“We truly serve a God of second chances and new beginnings,” Ms. Brown said.

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It would require constructing a vision for the future that values the wholeness of black girls and women.

When Ms. Brown is released in August, I anticipate lots of clickbait headlines on beating the odds, rising above one’s circumstances and overcoming obstacles. Yet treating her story as a redemption narrative positions her as a reformed criminal and the governor as her benevolent savior. It centers on Ms. Brown as an individual without acknowledging the many ways that our society and the State of Tennessee failed her prior to her arrest.

Mr. Haslam’s decision to commute Ms. Brown’s sentence is not evidence of his humanity or decency but rather further proof of the whims of the criminal justice system. Furthermore, focusing on the governor takes away from the numerous family, friends and advocates who have labored for years to secure Ms. Brown’s release. Her case has received attention through the tireless work of grassroots organizing campaigns, as well as the 2011 PBS documentary “Me Facing Life: Cyntoia’s Story.” It was only after being confronted by Black Lives Matter Nashville that Mr. Haslam stated publicly that he was even considering her case.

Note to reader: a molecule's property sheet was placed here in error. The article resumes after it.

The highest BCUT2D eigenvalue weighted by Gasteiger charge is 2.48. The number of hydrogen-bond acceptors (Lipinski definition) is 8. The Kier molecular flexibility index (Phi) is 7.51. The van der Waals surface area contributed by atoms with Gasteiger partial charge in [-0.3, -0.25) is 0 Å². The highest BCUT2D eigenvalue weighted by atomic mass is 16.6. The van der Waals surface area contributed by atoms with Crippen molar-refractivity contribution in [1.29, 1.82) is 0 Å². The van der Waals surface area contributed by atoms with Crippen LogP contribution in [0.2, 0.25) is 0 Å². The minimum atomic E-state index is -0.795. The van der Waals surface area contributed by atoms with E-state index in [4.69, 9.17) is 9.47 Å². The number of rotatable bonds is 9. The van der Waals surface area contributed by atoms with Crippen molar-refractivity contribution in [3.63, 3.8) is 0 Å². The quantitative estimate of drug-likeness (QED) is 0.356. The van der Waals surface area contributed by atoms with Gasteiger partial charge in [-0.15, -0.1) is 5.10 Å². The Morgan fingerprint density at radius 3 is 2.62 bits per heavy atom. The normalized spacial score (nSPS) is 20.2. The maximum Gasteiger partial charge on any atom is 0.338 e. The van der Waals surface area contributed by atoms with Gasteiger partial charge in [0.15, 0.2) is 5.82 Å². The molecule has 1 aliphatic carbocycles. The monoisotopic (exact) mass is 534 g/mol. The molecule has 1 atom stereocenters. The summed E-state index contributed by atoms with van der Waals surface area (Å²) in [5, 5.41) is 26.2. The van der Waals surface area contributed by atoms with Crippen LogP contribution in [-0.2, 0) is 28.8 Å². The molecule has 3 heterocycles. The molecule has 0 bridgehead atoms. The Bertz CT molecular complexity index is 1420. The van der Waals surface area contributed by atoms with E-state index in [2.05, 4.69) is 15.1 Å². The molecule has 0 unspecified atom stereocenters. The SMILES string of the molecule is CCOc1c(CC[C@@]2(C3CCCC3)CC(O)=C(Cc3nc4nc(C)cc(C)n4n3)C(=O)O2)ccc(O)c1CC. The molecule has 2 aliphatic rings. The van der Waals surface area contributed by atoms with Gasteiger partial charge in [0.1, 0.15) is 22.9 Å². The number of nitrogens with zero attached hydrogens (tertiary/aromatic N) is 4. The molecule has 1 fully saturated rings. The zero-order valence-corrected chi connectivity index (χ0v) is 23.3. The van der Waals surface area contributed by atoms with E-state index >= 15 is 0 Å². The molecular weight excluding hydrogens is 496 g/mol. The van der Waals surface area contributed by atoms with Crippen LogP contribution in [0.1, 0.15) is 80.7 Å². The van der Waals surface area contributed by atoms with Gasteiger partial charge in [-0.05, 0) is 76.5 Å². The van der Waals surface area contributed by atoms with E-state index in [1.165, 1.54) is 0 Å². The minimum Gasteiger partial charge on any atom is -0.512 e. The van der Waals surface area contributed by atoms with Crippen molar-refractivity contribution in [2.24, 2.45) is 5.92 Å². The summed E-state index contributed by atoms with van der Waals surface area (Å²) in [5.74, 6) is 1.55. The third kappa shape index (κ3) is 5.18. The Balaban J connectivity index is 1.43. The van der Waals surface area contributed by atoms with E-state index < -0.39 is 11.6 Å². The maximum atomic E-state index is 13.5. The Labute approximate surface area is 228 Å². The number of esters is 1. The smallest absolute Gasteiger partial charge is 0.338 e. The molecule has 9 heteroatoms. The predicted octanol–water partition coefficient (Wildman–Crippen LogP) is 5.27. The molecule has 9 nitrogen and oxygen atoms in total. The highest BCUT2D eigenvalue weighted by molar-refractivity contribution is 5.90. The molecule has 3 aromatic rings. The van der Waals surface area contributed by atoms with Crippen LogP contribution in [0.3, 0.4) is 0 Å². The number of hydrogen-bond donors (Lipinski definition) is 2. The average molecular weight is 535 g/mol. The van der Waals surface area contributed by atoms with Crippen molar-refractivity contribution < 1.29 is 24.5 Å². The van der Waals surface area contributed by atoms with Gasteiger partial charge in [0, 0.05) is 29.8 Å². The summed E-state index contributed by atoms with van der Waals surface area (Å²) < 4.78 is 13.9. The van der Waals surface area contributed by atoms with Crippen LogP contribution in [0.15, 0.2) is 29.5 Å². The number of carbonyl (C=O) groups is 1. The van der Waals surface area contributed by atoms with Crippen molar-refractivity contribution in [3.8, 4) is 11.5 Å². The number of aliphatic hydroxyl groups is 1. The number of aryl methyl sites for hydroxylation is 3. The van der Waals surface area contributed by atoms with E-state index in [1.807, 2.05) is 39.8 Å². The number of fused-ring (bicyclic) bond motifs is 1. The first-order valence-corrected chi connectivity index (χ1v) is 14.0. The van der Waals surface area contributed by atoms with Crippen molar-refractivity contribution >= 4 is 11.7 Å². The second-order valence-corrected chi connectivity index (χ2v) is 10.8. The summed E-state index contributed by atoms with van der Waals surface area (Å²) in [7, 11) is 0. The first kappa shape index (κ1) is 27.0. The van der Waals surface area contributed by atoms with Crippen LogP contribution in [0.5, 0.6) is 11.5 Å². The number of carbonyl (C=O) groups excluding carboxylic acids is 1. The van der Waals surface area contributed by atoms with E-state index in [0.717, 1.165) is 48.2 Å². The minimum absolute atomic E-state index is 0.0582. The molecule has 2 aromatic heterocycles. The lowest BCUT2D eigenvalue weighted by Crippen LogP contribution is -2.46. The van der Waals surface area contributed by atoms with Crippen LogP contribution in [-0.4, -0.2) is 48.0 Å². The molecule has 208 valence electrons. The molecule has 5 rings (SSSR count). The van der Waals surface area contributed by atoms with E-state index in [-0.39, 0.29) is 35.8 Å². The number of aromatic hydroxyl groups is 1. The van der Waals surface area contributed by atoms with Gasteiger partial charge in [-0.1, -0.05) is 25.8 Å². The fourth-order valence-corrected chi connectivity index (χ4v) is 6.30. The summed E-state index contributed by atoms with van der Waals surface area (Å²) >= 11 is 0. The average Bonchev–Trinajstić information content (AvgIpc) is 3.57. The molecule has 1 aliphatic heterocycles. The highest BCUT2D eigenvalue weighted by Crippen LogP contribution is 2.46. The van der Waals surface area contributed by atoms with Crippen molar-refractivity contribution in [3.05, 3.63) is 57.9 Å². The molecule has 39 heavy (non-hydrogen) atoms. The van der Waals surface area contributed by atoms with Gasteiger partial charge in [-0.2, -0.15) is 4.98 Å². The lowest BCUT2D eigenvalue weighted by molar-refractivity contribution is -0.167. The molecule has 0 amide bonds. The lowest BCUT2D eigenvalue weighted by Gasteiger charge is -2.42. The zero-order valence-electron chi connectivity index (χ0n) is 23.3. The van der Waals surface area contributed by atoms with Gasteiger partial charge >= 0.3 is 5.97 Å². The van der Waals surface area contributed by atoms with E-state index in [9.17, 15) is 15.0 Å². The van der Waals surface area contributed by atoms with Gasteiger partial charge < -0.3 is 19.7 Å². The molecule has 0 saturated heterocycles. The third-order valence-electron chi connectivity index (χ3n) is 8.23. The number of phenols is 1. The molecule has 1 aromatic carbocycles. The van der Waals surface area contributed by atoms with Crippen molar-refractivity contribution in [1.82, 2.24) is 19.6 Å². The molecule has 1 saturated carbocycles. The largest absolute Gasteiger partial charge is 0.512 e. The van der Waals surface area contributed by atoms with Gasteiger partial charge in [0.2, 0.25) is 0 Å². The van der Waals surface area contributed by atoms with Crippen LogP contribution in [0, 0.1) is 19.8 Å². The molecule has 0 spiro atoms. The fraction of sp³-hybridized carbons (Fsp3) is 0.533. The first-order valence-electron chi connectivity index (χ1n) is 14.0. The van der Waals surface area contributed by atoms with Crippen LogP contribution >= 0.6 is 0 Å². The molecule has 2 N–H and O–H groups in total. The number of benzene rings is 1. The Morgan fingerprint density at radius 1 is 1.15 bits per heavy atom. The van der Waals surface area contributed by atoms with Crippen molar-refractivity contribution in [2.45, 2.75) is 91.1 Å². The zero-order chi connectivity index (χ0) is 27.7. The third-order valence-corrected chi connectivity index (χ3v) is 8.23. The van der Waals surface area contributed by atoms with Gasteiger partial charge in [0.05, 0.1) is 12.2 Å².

To read Ms. Brown’s story as a triumph over adversity affirms U.S. optimism and our collective belief in a trite, predictable progression from negative to positive, from rags to riches or from sinner to saint. Yet, even with her clemency, Ms. Brown’s story does not offer a happy ending. Clemency does not nullify her conviction or provide restitution for the 15 years she has lost in the Tennessee Prison for Women. Clemency for her is not justice. Moving toward justice would mean not seeing her experience as an isolated case. It would involve working toward eliminating the systems that support and maintain oppression and violence. It would require constructing a vision for the future that values the wholeness of black girls and women.